9. Garrity-Blake, B. (1996). To Fish or not to Fish: Occupational Transitions Within the Commercial Fishing Community, Carteret County, NC. Fisheries Research Reports to the Fisheries Moratorium Steering Committee, UNC-SG-96-06. North Carolina Sea Grant College Program, Raleigh.Google Scholar
  10. Garrity-Blake, B., & Nash, B. (2007). An Inventory of North Carolina Fish Houses. Report to North Carolina Sea Grant College Program, Raleigh.Google Scholar
  11. Kelly, R., & Kelly, B. (1992). The Carolina Watermen: Bug Hunters and Boatbuilders. Winston-Salem: John F. Blair.Google Scholar
  12. Langford, M. (2001). Suspended Conversations: The Afterlife of Memory in Photographic Albums. McGill-Queen’s University Press: Montreal and Kingson, Canada.Google Scholar
  13. Maiolo, J. R. (2003). Hard Times and a Nickel a Bucket: Struggle and Survival in North Carolina’s Shrimp Industry. Chapel Hill Press, North Carolina.Google Scholar
  14. Marcotte, J. (2011). End of the line: The Wright’s Creek commercial fishing graveyard, Belhaven, North Carolina. Unpublished Master’s Thesis. East Carolina University, Greenville, North Carolina.Google Scholar
  15. Rathje, W. J. & Schiffer, M. (1982). Archaeology. Harcourt Brace Jovanovich, New York.Google Scholar
  16. Richards, N. (1997). The History and archaeology of the Garden Island Ships’ graveyard, North Arm of the Port Adelaide River, Port Adelaide, South Australia. Unpublished Honors Thesis, Department of Archaeology, Flinders University, Adelaide, South Australia.Google Scholar
  17. Richards, N. (2005). The archaeological examination of watercraft abandonment in Australia: A retrospective. Bulletin of the Australian Institute for Maritime Archaeology 29:61–76.Google Scholar
  18. Richards, N. (2008). Ships’ Graveyards: Abandoned Watercraft and the Archaeological Site Formation Process. University Press of Florida, Gainesville.CrossRefGoogle Scholar
  19. Richards, N. & Staniforth M. (2006). The Abandoned Ships’ Project: An overview of the archaeology of deliberate watercraft discard in Australia. Historical Archaeology, 40(4):84–103.Google Scholar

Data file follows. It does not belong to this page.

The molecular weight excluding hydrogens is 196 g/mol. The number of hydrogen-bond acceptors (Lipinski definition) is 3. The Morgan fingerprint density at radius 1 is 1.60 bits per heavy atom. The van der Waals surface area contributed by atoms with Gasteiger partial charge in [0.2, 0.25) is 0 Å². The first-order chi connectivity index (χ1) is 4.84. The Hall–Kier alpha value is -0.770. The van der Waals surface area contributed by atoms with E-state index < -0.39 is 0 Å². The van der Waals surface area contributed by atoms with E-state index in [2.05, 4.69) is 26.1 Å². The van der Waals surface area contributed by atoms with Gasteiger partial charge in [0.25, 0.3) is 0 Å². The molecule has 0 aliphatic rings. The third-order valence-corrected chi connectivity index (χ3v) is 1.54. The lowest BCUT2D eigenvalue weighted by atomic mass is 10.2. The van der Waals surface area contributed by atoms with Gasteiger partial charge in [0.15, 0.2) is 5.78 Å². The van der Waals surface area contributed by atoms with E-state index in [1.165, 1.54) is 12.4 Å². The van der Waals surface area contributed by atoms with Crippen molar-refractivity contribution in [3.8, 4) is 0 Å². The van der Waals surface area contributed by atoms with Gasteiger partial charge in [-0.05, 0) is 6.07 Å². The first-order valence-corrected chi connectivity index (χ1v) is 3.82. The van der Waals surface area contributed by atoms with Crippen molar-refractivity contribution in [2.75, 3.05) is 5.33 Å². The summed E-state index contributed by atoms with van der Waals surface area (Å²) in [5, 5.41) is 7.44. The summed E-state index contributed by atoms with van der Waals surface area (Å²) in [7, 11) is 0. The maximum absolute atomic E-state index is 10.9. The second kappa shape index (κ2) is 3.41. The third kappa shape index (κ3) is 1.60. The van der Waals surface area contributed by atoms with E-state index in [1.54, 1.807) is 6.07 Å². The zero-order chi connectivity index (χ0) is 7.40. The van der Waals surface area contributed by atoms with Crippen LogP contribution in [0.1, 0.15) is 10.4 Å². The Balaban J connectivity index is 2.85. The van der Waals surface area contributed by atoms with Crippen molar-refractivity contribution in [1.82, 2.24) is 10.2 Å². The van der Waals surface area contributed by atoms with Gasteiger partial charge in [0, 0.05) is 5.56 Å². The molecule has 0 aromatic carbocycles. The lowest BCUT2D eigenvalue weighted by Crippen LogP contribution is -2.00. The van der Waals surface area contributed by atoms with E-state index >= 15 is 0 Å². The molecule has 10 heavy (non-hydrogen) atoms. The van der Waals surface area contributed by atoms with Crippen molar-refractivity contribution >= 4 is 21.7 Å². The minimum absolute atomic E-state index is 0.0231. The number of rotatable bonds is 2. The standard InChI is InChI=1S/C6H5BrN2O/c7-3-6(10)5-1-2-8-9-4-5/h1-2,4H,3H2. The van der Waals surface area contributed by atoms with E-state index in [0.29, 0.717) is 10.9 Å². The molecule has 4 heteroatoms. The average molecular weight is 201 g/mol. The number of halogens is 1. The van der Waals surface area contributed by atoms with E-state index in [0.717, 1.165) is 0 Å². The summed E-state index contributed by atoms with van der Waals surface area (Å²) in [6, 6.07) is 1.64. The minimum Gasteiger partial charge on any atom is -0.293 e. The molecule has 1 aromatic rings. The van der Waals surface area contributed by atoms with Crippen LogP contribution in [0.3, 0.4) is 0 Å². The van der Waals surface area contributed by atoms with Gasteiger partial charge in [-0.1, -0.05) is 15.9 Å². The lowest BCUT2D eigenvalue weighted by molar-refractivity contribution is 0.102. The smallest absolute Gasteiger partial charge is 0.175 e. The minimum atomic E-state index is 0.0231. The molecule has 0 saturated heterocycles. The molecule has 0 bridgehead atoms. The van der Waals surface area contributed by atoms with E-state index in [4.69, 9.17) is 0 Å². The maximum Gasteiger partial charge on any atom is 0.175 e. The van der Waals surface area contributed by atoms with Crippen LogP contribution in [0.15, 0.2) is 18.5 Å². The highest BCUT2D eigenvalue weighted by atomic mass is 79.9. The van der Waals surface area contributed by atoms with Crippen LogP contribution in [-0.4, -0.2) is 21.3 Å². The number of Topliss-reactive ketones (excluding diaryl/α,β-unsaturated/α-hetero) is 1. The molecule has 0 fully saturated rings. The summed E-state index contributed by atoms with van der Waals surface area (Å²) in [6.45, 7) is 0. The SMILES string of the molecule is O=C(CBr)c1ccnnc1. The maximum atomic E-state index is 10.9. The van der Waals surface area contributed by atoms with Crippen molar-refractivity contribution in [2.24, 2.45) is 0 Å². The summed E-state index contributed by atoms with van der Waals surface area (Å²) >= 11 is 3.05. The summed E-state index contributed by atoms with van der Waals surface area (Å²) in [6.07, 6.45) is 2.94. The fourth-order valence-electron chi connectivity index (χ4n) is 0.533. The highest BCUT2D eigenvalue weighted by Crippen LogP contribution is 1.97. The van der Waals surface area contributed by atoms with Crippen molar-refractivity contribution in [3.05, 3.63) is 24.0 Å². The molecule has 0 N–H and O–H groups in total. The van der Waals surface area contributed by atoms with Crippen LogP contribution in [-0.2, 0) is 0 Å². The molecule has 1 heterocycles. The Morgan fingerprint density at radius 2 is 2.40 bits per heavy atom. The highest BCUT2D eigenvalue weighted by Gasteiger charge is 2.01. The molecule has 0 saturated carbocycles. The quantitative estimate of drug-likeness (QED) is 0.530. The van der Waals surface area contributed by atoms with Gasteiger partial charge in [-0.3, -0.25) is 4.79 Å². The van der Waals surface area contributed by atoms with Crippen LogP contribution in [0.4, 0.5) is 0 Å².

20. Schiffer, M. B. (1987). Formation Processes of the Archaeological Record. University of Utah Press, Salt Lake City.Google Scholar
  21. Schiffer, M. B. (1992). Technological Perspectives on Behavioural Change. The University of Arizona Press, Tuscon and London.Google Scholar
  22. Schiffer, M. B. (1994). Behavioral Archaeology: First Principles. University of Utah Press, Salt Lake City.Google Scholar
  23. Seeb, S. K. (2007). Cape Fear’s forgotten fleet: The Eagles Island ships’ graveyard, Wilmington, North Carolina. Unpublished Master’s thesis, Department of History, East Carolina University, Greenville, NC.Google Scholar
  24. Smith, D. (2005). Meaning, purpose and social memory: The archaeology of farm graveyards of vehicles and machinery. Unpublished Ph.D. dissertation, Department of Archaeology, Flinders University, Bedford Park, Adelaide, South Australia.Google Scholar
  25. United States Coast Guard. (2008). Merchant Vessels of the United States, USCG Vessel Documentation Center, U.S. Department of Homeland Security, Washington, DC. Electronic document http://www.uscg.mil/hq/cg5/nvdc/ http://www.boatinfoworld.com/search.asp?type=bt. Accessed 10 Feb 2008.
  26. Universal Wrecking Corp. (2010). U.S. Scrap Prices. Industrial Demolition and Scrap Metal Recycling Services, Brick, New Jersey. Electronic document http://scrapmetalpricesandauctions.com/other-metals/disclaimer/. Accessed 15 Oct 2010.
  27. Van Dyke, R. & Alcock, S. E. (Eds.). (2003). Archaeologies of Memory. Blackwell Publishing, Malden, Massachusetts.Google Scholar

Copyright information

© Springer Science+Business Media, LLC 2013

Authors and Affiliations

  1. 1.VancouverUSA

Personalised recommendations